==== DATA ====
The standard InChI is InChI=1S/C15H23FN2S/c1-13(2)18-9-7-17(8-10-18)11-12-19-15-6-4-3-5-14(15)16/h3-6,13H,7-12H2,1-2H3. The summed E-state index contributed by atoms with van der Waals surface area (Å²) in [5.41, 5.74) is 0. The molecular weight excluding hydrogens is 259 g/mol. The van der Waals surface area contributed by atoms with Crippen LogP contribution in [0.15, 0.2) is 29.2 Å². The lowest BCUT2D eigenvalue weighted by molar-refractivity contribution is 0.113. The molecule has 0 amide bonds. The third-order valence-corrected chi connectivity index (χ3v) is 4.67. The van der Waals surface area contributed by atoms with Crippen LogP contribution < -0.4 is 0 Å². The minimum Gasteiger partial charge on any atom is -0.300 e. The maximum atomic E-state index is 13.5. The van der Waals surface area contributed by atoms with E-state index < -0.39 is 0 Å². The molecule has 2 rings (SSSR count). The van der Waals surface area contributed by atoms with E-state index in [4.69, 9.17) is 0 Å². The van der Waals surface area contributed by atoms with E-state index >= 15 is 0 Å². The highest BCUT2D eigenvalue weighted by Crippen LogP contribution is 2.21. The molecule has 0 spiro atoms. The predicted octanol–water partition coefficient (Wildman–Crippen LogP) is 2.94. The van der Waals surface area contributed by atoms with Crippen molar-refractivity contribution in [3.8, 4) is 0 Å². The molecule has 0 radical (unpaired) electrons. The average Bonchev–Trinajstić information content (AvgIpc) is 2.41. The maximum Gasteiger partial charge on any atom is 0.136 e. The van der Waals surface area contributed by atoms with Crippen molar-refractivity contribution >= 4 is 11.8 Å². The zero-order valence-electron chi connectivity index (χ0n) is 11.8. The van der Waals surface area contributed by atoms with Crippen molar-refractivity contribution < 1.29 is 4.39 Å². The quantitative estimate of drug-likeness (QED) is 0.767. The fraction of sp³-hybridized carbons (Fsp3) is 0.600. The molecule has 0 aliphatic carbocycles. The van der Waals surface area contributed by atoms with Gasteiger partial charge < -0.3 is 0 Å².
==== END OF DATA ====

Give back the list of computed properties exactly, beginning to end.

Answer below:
The standard InChI is InChI=1S/C15H23FN2S/c1-13(2)18-9-7-17(8-10-18)11-12-19-15-6-4-3-5-14(15)16/h3-6,13H,7-12H2,1-2H3. The summed E-state index contributed by atoms with van der Waals surface area (Å²) in [5.41, 5.74) is 0. The molecular weight excluding hydrogens is 259 g/mol. The van der Waals surface area contributed by atoms with Crippen LogP contribution in [0.15, 0.2) is 29.2 Å². The lowest BCUT2D eigenvalue weighted by molar-refractivity contribution is 0.113. The molecule has 0 amide bonds. The third-order valence-corrected chi connectivity index (χ3v) is 4.67. The van der Waals surface area contributed by atoms with Crippen LogP contribution < -0.4 is 0 Å². The minimum Gasteiger partial charge on any atom is -0.300 e. The maximum atomic E-state index is 13.5. The van der Waals surface area contributed by atoms with E-state index < -0.39 is 0 Å². The molecule has 2 rings (SSSR count). The van der Waals surface area contributed by atoms with E-state index in [4.69, 9.17) is 0 Å². The van der Waals surface area contributed by atoms with E-state index >= 15 is 0 Å². The highest BCUT2D eigenvalue weighted by Crippen LogP contribution is 2.21. The molecule has 0 spiro atoms. The predicted octanol–water partition coefficient (Wildman–Crippen LogP) is 2.94. The van der Waals surface area contributed by atoms with Crippen molar-refractivity contribution in [3.8, 4) is 0 Å². The molecule has 0 radical (unpaired) electrons. The average Bonchev–Trinajstić information content (AvgIpc) is 2.41. The maximum Gasteiger partial charge on any atom is 0.136 e. The van der Waals surface area contributed by atoms with Crippen molar-refractivity contribution >= 4 is 11.8 Å². The zero-order valence-electron chi connectivity index (χ0n) is 11.8. The van der Waals surface area contributed by atoms with Crippen molar-refractivity contribution < 1.29 is 4.39 Å². The quantitative estimate of drug-likeness (QED) is 0.767. The fraction of sp³-hybridized carbons (Fsp3) is 0.600. The molecule has 0 aliphatic carbocycles. The van der Waals surface area contributed by atoms with Gasteiger partial charge < -0.3 is 0 Å².